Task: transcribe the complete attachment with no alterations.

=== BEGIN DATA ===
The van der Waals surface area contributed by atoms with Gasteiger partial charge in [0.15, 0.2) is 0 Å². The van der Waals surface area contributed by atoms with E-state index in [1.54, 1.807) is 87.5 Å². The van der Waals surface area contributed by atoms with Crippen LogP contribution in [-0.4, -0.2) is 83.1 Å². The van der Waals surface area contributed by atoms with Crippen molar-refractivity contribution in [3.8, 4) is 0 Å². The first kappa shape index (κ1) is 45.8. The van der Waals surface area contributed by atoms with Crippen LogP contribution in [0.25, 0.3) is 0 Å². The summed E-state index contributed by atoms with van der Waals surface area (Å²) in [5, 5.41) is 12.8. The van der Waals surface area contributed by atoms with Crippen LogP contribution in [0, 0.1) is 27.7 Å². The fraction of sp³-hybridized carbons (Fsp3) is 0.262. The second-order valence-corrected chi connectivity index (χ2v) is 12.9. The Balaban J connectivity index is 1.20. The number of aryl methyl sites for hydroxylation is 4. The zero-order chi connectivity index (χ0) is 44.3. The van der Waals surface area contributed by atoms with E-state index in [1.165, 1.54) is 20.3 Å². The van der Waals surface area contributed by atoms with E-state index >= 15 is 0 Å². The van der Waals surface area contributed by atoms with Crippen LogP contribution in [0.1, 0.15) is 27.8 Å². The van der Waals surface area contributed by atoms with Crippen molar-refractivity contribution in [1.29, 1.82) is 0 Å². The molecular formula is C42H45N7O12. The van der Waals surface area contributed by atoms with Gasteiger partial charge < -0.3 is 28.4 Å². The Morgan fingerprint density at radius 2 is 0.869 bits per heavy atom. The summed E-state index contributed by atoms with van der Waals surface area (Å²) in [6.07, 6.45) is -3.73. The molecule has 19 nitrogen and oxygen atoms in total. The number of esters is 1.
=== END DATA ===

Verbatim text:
The van der Waals surface area contributed by atoms with Gasteiger partial charge in [0.15, 0.2) is 0 Å². The van der Waals surface area contributed by atoms with E-state index in [1.54, 1.807) is 87.5 Å². The van der Waals surface area contributed by atoms with Crippen LogP contribution in [-0.4, -0.2) is 83.1 Å². The van der Waals surface area contributed by atoms with Crippen molar-refractivity contribution in [3.8, 4) is 0 Å². The first kappa shape index (κ1) is 45.8. The van der Waals surface area contributed by atoms with Crippen LogP contribution in [0.25, 0.3) is 0 Å². The summed E-state index contributed by atoms with van der Waals surface area (Å²) in [5, 5.41) is 12.8. The van der Waals surface area contributed by atoms with Crippen LogP contribution in [0, 0.1) is 27.7 Å². The fraction of sp³-hybridized carbons (Fsp3) is 0.262. The second-order valence-corrected chi connectivity index (χ2v) is 12.9. The Balaban J connectivity index is 1.20. The number of aryl methyl sites for hydroxylation is 4. The zero-order chi connectivity index (χ0) is 44.3. The van der Waals surface area contributed by atoms with E-state index in [1.165, 1.54) is 20.3 Å². The van der Waals surface area contributed by atoms with E-state index >= 15 is 0 Å². The van der Waals surface area contributed by atoms with Crippen LogP contribution in [0.1, 0.15) is 27.8 Å². The van der Waals surface area contributed by atoms with Crippen molar-refractivity contribution in [1.29, 1.82) is 0 Å². The molecular formula is C42H45N7O12. The van der Waals surface area contributed by atoms with Gasteiger partial charge < -0.3 is 28.4 Å². The Morgan fingerprint density at radius 2 is 0.869 bits per heavy atom. The summed E-state index contributed by atoms with van der Waals surface area (Å²) in [6.07, 6.45) is -3.73. The molecule has 19 nitrogen and oxygen atoms in total. The number of esters is 1.